It was the White House Situation Room. We were focused on an intercom, listening to a phone call that I was extremely apprehensive about. And as soon as the president came online, not only was it not going to advance US national security interests, but when the president went into his quid pro quo, when he said, "I'd like you to do us a favor, though," he was attacking both US national security and putting us in a position where Ukraine would be more vulnerable, easier for Russia to draw into its orbit, and therefore, Russia would pose a much more potent adversary to the US with Ukraine, and at the same time attacking the US domestically by undermining free and fair elections — the very foundation of how our system works.
Taking that lesson from your deployment to Iraq, in 2004, "Be alert to both the absence of normal as well as the presence of the abnormal," did you sense either of those prior to that phone call? How much of that call was a surprise to you?
I had a very good idea of what was happening behind the scenes. I was stubborn in thinking that these were maybe folks looking to ingratiate themselves with the president, people looking to do the president's bidding, but without the president's knowledge and forethought. I thought that might have been the case. And of course, once the president had vocalized this, it became abundantly clear to me something that I couldn't kind have just set aside, based on the fact I'm an Army officer, and the commander-in-chief was the one that was failing to live up to his oath to the Constitution and threatening our democracy. I couldn't deny that anymore. And I didn't think the president was above the law. This is a country of laws. And I did what I thought was right, which is reporting him.
After you testified in the impeachment hearing, many Trump supporters and certain corners of the media started a smear campaign against you. You were called a traitor. You were even accused of being a Ukrainian spy. How personal did it get it?
I mean, for them, there was no kind of limit. What's interesting is that it was the president's press office that generated those attack points. And then, of course, those have been reverberating for the years since. But their personal attacks don't have an impact on me, frankly, I have, in fact, felt a lot of support from my colleagues and peers, Americans that reached out and passed letters of support or emails. And then you have these kind of anonymous tweets or something of that nature that are attacking me. It's easy to kind of separate what really matters — putting it into perspective — the rest of it is background noise.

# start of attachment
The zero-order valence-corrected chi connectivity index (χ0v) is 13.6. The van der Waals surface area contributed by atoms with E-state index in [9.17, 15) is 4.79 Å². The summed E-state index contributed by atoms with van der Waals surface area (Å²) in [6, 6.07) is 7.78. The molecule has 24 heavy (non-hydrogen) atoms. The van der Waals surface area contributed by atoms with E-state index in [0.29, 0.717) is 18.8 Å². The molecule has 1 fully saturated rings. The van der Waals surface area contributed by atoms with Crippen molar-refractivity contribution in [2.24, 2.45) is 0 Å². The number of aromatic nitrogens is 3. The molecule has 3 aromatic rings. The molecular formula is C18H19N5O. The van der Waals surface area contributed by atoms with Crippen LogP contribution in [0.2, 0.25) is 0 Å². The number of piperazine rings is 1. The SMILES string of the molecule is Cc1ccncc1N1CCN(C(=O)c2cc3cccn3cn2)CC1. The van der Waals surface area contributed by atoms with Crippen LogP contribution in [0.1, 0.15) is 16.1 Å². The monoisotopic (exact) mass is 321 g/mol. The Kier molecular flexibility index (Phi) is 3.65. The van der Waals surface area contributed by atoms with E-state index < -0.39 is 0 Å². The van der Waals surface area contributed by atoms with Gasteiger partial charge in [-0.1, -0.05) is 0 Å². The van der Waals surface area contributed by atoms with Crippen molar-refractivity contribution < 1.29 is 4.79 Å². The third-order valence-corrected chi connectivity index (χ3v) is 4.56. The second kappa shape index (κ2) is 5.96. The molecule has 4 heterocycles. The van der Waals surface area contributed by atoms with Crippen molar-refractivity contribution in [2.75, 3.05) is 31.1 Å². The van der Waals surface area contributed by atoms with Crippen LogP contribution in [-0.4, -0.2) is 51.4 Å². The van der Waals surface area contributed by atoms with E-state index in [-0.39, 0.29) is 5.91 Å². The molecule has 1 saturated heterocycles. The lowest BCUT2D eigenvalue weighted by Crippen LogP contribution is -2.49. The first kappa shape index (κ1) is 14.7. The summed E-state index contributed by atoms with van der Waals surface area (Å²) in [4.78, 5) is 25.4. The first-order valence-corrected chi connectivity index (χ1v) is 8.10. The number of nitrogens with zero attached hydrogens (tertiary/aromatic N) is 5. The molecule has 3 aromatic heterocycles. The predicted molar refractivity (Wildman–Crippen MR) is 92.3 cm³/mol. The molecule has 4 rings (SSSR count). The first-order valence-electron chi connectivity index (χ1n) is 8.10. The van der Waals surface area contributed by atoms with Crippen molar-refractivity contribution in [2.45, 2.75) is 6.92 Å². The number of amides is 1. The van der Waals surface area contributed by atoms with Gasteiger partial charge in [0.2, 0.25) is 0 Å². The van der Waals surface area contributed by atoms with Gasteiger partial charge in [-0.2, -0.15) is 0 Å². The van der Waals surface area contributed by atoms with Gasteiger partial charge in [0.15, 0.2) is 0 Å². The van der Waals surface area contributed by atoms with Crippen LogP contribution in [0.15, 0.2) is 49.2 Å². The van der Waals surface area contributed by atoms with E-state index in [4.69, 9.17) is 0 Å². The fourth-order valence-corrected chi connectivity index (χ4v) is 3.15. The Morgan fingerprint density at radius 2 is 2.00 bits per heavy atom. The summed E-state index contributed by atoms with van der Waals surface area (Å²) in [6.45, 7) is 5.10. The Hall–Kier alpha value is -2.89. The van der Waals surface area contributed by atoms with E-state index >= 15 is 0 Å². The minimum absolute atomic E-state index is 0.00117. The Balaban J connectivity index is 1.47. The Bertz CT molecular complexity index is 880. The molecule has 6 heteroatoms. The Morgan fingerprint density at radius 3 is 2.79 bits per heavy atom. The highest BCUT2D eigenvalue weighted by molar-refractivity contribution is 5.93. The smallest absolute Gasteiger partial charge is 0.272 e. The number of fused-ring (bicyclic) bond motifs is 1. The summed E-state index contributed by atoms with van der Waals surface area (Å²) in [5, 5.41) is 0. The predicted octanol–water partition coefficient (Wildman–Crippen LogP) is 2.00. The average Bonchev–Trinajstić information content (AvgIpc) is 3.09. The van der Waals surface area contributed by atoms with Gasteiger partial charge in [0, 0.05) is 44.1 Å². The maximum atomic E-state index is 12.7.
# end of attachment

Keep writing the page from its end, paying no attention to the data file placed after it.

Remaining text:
Well, those forces that smeared you after your testimony are still very much alive in the US. And many feel the undermining of American democracy continues after the Trump years. You're in the academic sphere these days. Thinking about all of this, what occurs to you about the way forward to preserving the values that this country represented, like to your father, when he brought you and the rest of your family here back in 1979?
You know, it's interesting. There have been probably brief moments where my confidence has wavered, but largely it's remained unshaken. And that's probably because of perspective on where my family has come from. But at the same time, we're missing something that could help bring us together — and that's accountability. That's accountability of public officials that failed to live up to their responsibilities and that's accountability of media personalities that see profit in attacking the United States. Accountability is one of the passages we need to pass through in order to get back to unity and keep this country strong.
This interview was edited and condensed for clarity.